At 38,000 cup or 42,000 psi the chamber pressure is not great enough to make my 30-30 cases stretch. And I have cases 25 to 30 years old that fail of split necks and never of case head separation. On these 30-30 cases the primer always protrude because the chamber pressure is not great enough to make the base of the case stretch to meet the bolt face.

    This is where making a workup load and starting at the suggested starting load and working up will be very informative. You will reach a point with new brass as the load increases that the primers are flush with the base of the case. And at this point the brass is stretching and does not spring back to it original length. And this varies between case brands, and the hardness and thickness in the base of the case.

    Below these .308 cases were fired in a brand new Savage rifle with the die setup to make hard contact with the shell holder. And no information was give on how far the case shoulder where pushed back during sizing so this info is very ball park. But please note on the bottom chart it tells you at what firing the cases started to stretch.


    Below is a example of excessive head clearance, meaning bumping the case shoulder back too far in a old worn British Enfield rifle at max military headspace. In my rifle there was .016 head clearance and the case separated on its 3rd firing when full length resized and the die making contract with the shell holder.


    Below a properly fire formed case that is now headspacing on its shoulder and does not stretch with minimum shoulder bump.


    Bottom line, In 1973 I bought a Remington 760 .270 Win pump action that I full length resize with the die making hard contact with the shell holder and never had a single case head separation. "BUT" had a case head separation with a .303 British Enfield rifle the 3rd time the case was full length resized. It is the amount of shoulder bump and the chamber pressure that makes the case stretch and fail. And with reduced loads and neck sizing only I got over 30 reloads with the same cases before the necks started cracking.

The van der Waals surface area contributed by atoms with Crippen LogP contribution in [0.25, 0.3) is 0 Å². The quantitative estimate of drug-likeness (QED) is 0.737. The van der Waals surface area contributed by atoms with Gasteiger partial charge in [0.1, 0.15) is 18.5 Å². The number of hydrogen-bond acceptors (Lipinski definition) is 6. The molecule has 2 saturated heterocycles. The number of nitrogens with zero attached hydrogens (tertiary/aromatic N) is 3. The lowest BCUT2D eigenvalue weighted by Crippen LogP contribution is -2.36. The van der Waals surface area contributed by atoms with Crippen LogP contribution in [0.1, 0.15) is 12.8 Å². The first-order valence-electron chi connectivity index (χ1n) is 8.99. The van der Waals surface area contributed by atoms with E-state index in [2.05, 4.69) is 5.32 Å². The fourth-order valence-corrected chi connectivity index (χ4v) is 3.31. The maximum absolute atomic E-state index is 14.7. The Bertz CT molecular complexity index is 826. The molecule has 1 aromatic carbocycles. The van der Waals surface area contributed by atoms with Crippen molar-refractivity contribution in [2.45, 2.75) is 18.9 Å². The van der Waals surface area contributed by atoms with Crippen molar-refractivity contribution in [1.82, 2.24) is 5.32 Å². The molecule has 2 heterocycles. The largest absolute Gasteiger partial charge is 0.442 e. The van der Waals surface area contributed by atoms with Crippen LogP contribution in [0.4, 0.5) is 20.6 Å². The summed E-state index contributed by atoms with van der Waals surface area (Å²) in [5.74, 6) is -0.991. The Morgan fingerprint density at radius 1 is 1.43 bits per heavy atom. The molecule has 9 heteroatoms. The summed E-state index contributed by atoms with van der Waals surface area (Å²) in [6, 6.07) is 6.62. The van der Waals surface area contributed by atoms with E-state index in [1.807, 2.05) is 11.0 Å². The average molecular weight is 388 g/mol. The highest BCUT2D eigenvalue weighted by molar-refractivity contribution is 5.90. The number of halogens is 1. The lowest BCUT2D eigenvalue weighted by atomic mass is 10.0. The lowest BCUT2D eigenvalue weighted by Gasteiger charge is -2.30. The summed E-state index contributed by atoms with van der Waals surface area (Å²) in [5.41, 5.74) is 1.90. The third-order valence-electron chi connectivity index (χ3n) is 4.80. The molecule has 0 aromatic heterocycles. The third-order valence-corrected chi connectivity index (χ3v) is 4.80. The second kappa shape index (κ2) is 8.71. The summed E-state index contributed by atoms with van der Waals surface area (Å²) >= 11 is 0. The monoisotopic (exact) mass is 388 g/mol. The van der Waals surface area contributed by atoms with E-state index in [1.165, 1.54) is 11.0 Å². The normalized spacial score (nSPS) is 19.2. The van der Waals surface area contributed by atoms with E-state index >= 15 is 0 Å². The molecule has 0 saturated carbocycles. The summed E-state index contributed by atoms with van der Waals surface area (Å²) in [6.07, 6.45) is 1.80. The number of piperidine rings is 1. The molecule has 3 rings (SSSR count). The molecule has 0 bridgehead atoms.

So again it is the amount the case shoulder is pushed back every time and higher chamber pressures that cause the case to stretch and fail. And your chamber and sizing die will have the greatest effect on case life and why minimum shoulder bump extends case life.

    Bumping the shoulder back .001 to .002 below the red dotted line will prevent case stretching when full length resizing. And the further the shoulder is pushed back toward the green dotted line increases the chances the case will stretch and have a case head separation.

    D-4297, muleman69 and pat fulghum like this.
  5. D-4297

    D-4297 Silver $$ Contributor

    Jan 30, 2019
    Kudos to both Ned Ludd and Uncle Ed for posting excellent explanatory information that teaches ...Thank you for helping to advance new shooters knowledge and information with viable and understandable posts .
  6. K22


    Jan 24, 2011
    The degree of shoulder bump should always be based on a fired case in the rifle you are loading for. As others have stated, a .001 to .002 bump for bolt rifles is optimum. The key is to size the case just enough to permit reliable chambering but not oversize thus creating an excessive head space condition.

    On new brass I run them though a full length sizing size set a "0" cam over*. This straightens the case without pushing the shoulder back. From that point on the degree of cam over* is based bumping the shoulder back .001 to .002 on a fired case for that specific rifle.

    I full length resize (fired cases) all my rifle cases using a .001 to .002 bump and except for a rare neck split, I get about 15 to 17 reloads per case without any signs of incipient head separation. Of course careful inspection of each case should always be done after each loading to detect and fatigue defects. After 15 to 17 reloads I retire the cases even if there is no fatigue defects. Figured I got my money's worth of those cases.

    I used Skip Shims to adjust the amount of cam over* for each rifle of the same caliber, i.e. I have several 223 Rem's and 243 Win's and some require a different degree of cam over* to achieve the desired bump.

    *cam over - the amount of travel of the press's ram (w/ shell holder) to the sizing die; zero cam over being the ram just touching the sizing die.